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Speaking for the Enslaved (Heritage, Tourism & Community)by Antoinette T. Jackson
Synopses & Reviews
Focusing on the agency of enslaved Africans and their descendants in the South, this work argues for the systematic unveiling and recovery of subjugated knowledge, histories, and cultural practices of those traditionally silenced and overlooked by national heritage projects and national public memories. Jackson uses both ethnographic and ethnohistorical data to show the various ways African Americans actively created and maintained their own heritage and cultural formations. Viewed through the lens of four distinctive plantation sites—including the one on which that the ancestors of First Lady Michelle Obama lived—everyday acts of living, learning, and surviving profoundly challenge the way American heritage has been constructed and represented. A fascinating, critical view of the ways culture, history, social policy, and identity influence heritage sites and the business of heritage research management in public spaces.
Focusing on the agency of enslaved Africans and their descendants in the South, this work argues for the systematic recovery of subjugated knowledge, histories, and cultural practices of those traditionally silenced and overlooked by national heritage projects and national public memories.
About the Author
Antoinette T. Jackson is an Associate Professor in the Department of Anthropology at the University of South Florida in Tampa. She received a PhD in Anthropology from the University of Florida, a MBA from Xavier University in Cincinnati, Ohio, and a BA in Computer and Information Science from Ohio State University. Jackson also directs the Heritage Research and Resource Management Lab at USF, which she launched in 2006 as an avenue for community engagement and student participation in applied projects and initiatives with relevance outside the academic arena. Jackson is interested in issues of identity and representation at public and/or national heritage sites. Her research focuses on heritage, heritage tourism, and the business of heritage research and resource management in the U.S and the Caribbean..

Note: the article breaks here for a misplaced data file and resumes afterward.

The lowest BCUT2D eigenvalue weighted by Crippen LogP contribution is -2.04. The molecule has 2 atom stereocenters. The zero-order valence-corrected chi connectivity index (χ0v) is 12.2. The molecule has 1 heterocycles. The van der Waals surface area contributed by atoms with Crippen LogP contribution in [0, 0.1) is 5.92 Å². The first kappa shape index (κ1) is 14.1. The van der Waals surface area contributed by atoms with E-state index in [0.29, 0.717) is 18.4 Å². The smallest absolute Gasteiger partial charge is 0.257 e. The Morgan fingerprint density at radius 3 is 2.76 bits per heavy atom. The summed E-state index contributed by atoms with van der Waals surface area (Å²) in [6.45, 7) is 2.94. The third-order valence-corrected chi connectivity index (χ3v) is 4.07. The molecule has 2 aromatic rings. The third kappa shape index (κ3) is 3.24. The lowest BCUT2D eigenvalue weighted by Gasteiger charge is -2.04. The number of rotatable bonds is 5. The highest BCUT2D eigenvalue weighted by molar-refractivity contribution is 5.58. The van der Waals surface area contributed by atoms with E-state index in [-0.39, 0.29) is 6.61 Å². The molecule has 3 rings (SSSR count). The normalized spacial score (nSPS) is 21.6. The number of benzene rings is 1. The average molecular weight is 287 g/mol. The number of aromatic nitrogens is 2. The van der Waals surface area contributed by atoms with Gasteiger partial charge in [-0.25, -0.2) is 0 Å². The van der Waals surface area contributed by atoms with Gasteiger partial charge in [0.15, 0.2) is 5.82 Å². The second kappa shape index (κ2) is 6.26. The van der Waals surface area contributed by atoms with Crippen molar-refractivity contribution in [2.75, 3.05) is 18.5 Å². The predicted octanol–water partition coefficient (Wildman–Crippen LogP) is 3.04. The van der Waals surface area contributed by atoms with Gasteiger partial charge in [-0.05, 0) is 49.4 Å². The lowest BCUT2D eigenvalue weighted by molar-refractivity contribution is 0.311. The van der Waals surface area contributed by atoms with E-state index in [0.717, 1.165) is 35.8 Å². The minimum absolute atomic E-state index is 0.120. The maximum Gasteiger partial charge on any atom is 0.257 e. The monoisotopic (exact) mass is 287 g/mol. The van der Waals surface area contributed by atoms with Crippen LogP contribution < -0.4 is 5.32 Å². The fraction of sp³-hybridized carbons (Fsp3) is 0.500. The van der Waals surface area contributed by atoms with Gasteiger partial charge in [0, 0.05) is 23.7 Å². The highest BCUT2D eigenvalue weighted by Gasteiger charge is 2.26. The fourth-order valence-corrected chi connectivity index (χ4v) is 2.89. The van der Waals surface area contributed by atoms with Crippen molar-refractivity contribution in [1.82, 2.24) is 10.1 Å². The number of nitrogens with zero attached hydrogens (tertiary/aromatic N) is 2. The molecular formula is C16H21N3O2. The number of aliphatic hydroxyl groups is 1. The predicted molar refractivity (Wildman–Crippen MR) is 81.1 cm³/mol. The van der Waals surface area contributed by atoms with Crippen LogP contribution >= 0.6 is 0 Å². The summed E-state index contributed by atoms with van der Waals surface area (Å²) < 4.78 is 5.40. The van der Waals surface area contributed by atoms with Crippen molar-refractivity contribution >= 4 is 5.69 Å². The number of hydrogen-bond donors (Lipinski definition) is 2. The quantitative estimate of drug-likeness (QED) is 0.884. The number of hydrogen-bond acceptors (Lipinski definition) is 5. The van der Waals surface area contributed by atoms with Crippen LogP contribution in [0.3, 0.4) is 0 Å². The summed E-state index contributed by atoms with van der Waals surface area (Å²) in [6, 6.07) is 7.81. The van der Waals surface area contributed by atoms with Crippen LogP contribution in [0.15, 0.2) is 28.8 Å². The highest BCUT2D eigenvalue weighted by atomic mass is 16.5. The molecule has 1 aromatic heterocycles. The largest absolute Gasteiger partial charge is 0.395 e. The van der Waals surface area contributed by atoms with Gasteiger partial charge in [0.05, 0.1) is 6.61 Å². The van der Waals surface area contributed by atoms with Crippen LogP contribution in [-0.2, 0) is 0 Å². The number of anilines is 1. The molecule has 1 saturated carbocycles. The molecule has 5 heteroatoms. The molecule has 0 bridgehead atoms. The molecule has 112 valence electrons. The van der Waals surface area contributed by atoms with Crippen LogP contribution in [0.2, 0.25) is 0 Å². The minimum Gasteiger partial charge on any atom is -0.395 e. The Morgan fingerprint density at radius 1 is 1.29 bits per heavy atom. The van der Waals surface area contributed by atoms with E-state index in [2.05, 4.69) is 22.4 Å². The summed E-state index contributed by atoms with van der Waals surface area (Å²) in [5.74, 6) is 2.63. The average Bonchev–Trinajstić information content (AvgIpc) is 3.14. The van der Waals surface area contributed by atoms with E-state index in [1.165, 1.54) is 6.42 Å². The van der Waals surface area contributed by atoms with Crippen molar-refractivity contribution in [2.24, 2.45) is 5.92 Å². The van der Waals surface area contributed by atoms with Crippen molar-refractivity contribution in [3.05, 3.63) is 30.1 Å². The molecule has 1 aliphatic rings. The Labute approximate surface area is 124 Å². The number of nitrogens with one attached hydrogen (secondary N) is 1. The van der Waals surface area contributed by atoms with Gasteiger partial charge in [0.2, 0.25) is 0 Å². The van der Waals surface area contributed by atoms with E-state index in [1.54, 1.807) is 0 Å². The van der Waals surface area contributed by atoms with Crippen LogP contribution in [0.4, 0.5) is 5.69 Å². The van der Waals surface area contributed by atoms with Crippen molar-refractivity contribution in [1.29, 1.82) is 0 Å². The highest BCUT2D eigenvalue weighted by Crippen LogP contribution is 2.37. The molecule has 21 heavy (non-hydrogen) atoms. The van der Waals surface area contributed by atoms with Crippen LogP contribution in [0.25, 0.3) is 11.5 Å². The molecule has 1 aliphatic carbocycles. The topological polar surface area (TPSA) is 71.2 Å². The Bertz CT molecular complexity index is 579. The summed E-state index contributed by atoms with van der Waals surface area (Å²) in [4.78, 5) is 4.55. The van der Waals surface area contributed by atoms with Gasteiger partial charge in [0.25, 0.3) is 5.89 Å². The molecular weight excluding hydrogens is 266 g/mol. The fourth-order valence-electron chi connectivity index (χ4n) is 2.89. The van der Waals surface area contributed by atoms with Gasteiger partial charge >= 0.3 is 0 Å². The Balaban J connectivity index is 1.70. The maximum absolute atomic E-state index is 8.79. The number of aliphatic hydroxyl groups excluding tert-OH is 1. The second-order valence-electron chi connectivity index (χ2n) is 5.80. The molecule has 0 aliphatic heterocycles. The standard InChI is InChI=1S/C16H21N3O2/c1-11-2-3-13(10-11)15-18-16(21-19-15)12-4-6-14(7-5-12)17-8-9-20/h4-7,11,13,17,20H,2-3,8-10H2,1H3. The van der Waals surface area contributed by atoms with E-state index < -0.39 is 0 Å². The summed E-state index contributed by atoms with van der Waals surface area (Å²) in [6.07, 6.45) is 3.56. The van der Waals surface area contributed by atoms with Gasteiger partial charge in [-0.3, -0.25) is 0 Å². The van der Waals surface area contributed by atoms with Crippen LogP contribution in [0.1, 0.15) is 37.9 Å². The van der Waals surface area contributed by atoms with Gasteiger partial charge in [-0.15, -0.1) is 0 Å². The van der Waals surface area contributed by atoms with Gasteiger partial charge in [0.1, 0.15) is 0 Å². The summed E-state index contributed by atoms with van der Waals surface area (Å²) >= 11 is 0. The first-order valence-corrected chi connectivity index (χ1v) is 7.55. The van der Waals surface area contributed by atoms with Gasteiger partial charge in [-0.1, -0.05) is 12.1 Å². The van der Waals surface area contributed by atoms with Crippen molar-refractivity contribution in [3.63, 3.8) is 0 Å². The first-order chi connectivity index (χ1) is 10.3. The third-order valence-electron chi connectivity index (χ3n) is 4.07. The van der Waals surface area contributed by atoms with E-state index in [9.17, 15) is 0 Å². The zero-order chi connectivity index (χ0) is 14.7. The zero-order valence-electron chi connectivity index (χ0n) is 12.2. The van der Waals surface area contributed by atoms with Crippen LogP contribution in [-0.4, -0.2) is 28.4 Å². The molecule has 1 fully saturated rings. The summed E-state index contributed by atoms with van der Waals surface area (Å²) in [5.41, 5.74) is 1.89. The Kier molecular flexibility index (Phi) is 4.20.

Table of Contents
Foreword by Paul A. ShackelPreface1. History, Heritage, Memory, Place2. Issues in Cultural/Heritage Tourism, Management, and Preservation3. Roots, Routes and Representation: Friendfield Plantation and Michelle Obamas Very American Story4.Jehossee Island Rice Plantation—a World Class Ecosystem: Made inAmerica by Africans in America5. “Tell Them We Were Never Sharecroppers”: The Snee Farm Plantation Community and the Charles Pinckney National Historic Site6. The Kingsley Plantation Community: A Multiracial and Multi-national View of Heritage in America7. ConclusionReferencesAppendixIndexAbout the Author
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History and Social Science » African American Studies » General